BEIRUT (AFP) – Syria’s President Bashar al-Assad appears to be winning the war against those who sought his overthrow, but he will preside over a ruined country with an economy in tatters.
“Assad remains in charge of most of the population and most of the important territory, and I expect him to continue to rule most of Syria,” said Aron Lund, a Syria expert with the Century Foundation think-tank.
“The war goes on, but in the larger strategic sense, he has defeated those who sought to depose him,” Lund told AFP.
The writing is on the wall even in the halls of the United Nations, where special envoy Staffan de Mistura last week bluntly urged Assad’s opponents to be more pragmatic.
“Will the opposition be able to be unified and realistic enough and realise that they did not win the war?” he asked.
The comments drew ire from anti-government figures, who have long insisted that Assad must step down and cannot be part of any transitional government. The head of the opposition High Negotiations Committee, Nasr al-Hariri, called them “shocking and disappointing.”
But the opposition’s demand for Assad’s ouster looks increasingly unrealistic, as his regime finds itself in perhaps its strongest position since the eruption of the conflict in 2011. His army controls the country’s main cities and possesses a considerable advantage in terms of firepower, thanks to the support of allies Iran and Russia.
Over the past week, Syrian troops have made major advances in the east of the country, leaving the government in control of half of Syria’s territory and two-thirds of its population, more than any other side in the complex war.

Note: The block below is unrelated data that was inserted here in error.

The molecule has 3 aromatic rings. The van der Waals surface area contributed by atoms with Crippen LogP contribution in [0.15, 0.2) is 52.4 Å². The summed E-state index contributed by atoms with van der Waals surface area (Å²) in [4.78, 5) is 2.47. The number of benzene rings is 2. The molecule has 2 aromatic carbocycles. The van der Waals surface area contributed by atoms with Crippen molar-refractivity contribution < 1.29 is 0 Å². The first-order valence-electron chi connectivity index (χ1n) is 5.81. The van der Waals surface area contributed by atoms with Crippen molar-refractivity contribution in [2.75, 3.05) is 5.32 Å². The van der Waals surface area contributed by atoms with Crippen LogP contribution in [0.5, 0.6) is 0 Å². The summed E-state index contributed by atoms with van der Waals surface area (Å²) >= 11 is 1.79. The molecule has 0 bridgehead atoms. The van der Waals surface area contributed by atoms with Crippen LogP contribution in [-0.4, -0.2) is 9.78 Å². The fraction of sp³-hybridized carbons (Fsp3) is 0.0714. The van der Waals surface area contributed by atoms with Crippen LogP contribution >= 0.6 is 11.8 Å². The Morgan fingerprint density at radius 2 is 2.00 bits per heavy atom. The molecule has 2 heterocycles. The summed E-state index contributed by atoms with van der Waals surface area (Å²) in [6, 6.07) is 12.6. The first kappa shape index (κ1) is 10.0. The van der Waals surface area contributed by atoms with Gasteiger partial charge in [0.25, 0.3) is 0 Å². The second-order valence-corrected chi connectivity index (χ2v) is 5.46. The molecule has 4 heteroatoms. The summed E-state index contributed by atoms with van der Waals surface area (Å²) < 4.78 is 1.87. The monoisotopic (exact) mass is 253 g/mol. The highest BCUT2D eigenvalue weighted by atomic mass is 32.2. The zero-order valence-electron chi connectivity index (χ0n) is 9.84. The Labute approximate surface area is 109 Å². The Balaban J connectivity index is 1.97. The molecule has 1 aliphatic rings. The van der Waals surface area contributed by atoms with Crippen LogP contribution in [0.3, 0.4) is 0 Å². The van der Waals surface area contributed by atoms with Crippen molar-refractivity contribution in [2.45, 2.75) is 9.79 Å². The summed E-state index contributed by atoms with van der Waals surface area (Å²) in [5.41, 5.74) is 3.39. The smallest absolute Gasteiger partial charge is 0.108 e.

But despite his territorial gains, Assad is likely to face low-level insurgencies for years to come, said Thomas Pierret, a Syria specialist at the University of Edinburgh.
“Assad will stay in power for a long time – but with a strong probability that there will be ongoing, endemic armed insurrections,” Pierret told AFP. “They will not threaten the central state directly, but they will be structurally threatening for a regime with other major weaknesses.”
Assad’s regime will also need to pick up the pieces in a country that has been ravaged by six years of brutal conflict that have left more than 330,000 people dead, millions displaced and public infrastructure across much of the country in ruins.
“He has definitely regained momentum and regained territory,” said Maha Yahya of the Carnegie Endowment’s Beirut-based Middle East Centre.
“But frankly, he’s regaining control of a country that’s completely destroyed. I don’t know what winning the war really means in a context like this.”
According to the World Bank, the conflict has cost the Syrian economy some $226 billion – about four times the country’s gross domestic product in 2010.
The fighting has damaged or destroyed 27 per cent of Syria’s housing stock and about half the country’s medical and educational facilities. About 85 per cent of the population lives below the poverty line and half are unemployed.